Within a month of Sept. 11, a photograph began circulating the Internet that supposedly showed a tourist on top of the World Trade Center right before one of the terrorist-piloted planes hit.

Soon debunked for a number of reasons -- among other things the tourist would have been standing on the north tower, given the view of Manhattan behind him, but the north tower didn't have an observation deck -- other versions began appearing. The tourist guy started showing up in other disaster photos and other images began appearing in his place in the photograph -- most notably, Snowball the Mutant Cat.

4. Good Times Virus

This is just one example of a whole category of hoaxes, known as "virus hoaxes," which warn about the dangers of a particular piece of malware with the potential to wreak irreparable damage on users' computers. This particular virus was supposed to be attached to an e-mail message with the subject heading "Good Times," that if opened, would rewrite the recipient's hard drive and result in other disastrous scenarios, many of which were technically unfeasible.

Rob Rosenberger, a computer security consultant and founder of Vmyths.com, which identifies virus hoaxes, was working at CompuServe in November 1994 when this hoax first emerged. The former e-mail giant had to divert processing duties of two of its 43 mainframes to handle the "staggering workload" the hoax created. "People want to help others -- it's a powerful motivator," said Rosenberger. "So they get these warnings of a really bad virus that's coming around, and pass it on. Such things take on a life of their own."

Another notable virus hoax was Irina, which was actually a publicity stunt by a British publishing house that was trying to generate buzz for an interactive book on computer viruses. Instead, it created an international furor -- and warnings about Irina are still circulating today. The investigative Web site Snopes.com called this act "completely irresponsible." 3. Bill Gates' Millions Giveaway

This hoax, which appeared in early 2001, claimed that Bill Gates of Microsoft was conducting a beta test of new software and would send money to all those who forwarded the message to others.

"Even after almost eight years of continued circulation, many people still get fooled by this old hoax and send on the message," said Brett M. Christensen, who runs the Web site Hoax-slayer.com. This hoax has spawned a number of variants, and has traveled all over the world. One especially persistent version, for example, was that Microsoft and AOL were teaming up to make sure that Internet Explorer remained the dominant Web browser on the market.

"Every week, I receive at least a few e-mails asking if the information in the message is true," said Christensen. Although this particular hoax is not difficult to debunk and is not dangerous -- little more than common sense is all that is required, said Christensen -- "it certainly is one of the most widespread of all Internet hoaxes, probably because of the promise of free money."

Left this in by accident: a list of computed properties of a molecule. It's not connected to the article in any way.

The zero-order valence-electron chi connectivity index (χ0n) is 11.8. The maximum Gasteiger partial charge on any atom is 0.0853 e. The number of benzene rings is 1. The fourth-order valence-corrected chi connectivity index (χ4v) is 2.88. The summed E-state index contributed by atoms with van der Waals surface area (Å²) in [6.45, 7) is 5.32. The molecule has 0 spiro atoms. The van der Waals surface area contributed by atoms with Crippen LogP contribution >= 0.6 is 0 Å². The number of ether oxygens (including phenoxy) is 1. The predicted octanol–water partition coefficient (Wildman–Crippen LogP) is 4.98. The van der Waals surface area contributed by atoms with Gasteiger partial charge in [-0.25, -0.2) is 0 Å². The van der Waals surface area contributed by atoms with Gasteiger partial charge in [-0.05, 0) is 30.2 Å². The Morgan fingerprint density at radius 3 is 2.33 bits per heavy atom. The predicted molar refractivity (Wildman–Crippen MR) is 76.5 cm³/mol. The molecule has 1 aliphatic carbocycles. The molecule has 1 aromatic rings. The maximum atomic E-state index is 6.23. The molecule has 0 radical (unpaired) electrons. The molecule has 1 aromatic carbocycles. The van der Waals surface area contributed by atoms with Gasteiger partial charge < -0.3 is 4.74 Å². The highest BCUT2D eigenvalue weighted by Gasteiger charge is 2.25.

2. Petition to Ban Religious Broadcasting

"This is one of the most sustained rumors on the Internet, and is based on the absurd premise that atheists are attempting to get all religious programming off the air," said Rich Buehler, who runs the Web site TruthorFiction.com.

This, like so many chain-letter hoaxes, has mutated over the years. It started out in 1996 claiming that the atheist Madalyn Murray O'Hair, who brought the lawsuit that led to the Supreme Court decision to ban prayer from public schools, was petitioning the FCC to ban all religious programming. It then spawned other chain letters asserting that atheists were attempting to forbid Christmas music in public places and remove references to God from popular television shows like Touched by an Angel.

"The most recent reincarnation is that the prominent evangelist Dr. James Dobson is appealing to people to write to the FCC to prevent atheists from banning all religious references in broadcasting -- both radio and television," said Buehler. "It's the perfect rumor in a way, because it has a threat, a villain, and enough specifics to sound credible."

1. Save Amanda Bundy

This chain letter has been in circulation since as early as 1997, and falls into a general category of "sympathy" hoaxes. There are a large number of variations of this letter in circulation, and many of them reference a sentimental poem "Slow Dance," supposedly written by this young girl who is dying of cancer:

Life is not a race.
Do take it slower.
Hear the music
Before the song is over.

Most versions of this e-mail call upon readers to forward the message to everyone they know, claiming that the American Cancer Society is a corporate sponsor. (Indeed, there are so many hoaxes that invoke the name of the American Cancer Society that the organization has created a Web page to discredit Internet rumors. Other names used in similar e-mails include Jessica Mydek, Rachel Arlington, and Craig Shergold.

The purported reasons to forward the e-mail vary. Mostly they claim that the cancer patient's dying wish is to tell as many people as possible that they should live life to the fullest, as he or she will never have the opportunity to graduate from high school, get married, have children, and so forth. Sometimes they say (falsely) that the American Cancer Society will donate money for every forwarded e-mail to try and save the person's life. In any case, "most of these stories of dying children are patently made up," said Symantec's Ramzan.